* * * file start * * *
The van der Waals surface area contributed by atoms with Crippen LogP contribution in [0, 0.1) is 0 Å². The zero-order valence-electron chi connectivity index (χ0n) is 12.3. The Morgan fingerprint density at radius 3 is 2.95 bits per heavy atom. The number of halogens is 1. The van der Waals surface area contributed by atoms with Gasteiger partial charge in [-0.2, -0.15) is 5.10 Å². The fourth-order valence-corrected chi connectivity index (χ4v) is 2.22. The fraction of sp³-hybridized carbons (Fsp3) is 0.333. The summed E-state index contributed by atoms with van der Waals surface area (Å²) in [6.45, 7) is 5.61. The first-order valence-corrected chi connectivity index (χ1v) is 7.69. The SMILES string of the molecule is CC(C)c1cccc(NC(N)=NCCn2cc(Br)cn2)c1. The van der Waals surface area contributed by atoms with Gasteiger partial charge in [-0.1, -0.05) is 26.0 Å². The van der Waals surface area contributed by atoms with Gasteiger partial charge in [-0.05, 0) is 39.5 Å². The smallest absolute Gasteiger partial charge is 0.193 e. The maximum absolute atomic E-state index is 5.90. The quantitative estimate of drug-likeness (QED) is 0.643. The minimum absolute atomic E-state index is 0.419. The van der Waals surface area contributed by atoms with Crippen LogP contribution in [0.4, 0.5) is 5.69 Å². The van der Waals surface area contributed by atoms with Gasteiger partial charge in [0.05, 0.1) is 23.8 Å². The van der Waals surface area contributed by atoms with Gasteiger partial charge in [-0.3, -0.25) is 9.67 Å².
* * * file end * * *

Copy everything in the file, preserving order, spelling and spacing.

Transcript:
The van der Waals surface area contributed by atoms with Crippen LogP contribution in [0, 0.1) is 0 Å². The zero-order valence-electron chi connectivity index (χ0n) is 12.3. The Morgan fingerprint density at radius 3 is 2.95 bits per heavy atom. The number of halogens is 1. The van der Waals surface area contributed by atoms with Gasteiger partial charge in [-0.2, -0.15) is 5.10 Å². The fourth-order valence-corrected chi connectivity index (χ4v) is 2.22. The fraction of sp³-hybridized carbons (Fsp3) is 0.333. The summed E-state index contributed by atoms with van der Waals surface area (Å²) in [6.45, 7) is 5.61. The first-order valence-corrected chi connectivity index (χ1v) is 7.69. The SMILES string of the molecule is CC(C)c1cccc(NC(N)=NCCn2cc(Br)cn2)c1. The van der Waals surface area contributed by atoms with Gasteiger partial charge in [-0.1, -0.05) is 26.0 Å². The van der Waals surface area contributed by atoms with Gasteiger partial charge in [-0.05, 0) is 39.5 Å². The smallest absolute Gasteiger partial charge is 0.193 e. The maximum absolute atomic E-state index is 5.90. The quantitative estimate of drug-likeness (QED) is 0.643. The minimum absolute atomic E-state index is 0.419. The van der Waals surface area contributed by atoms with Crippen LogP contribution in [0.4, 0.5) is 5.69 Å². The van der Waals surface area contributed by atoms with Gasteiger partial charge in [0.05, 0.1) is 23.8 Å². The van der Waals surface area contributed by atoms with Gasteiger partial charge in [-0.3, -0.25) is 9.67 Å².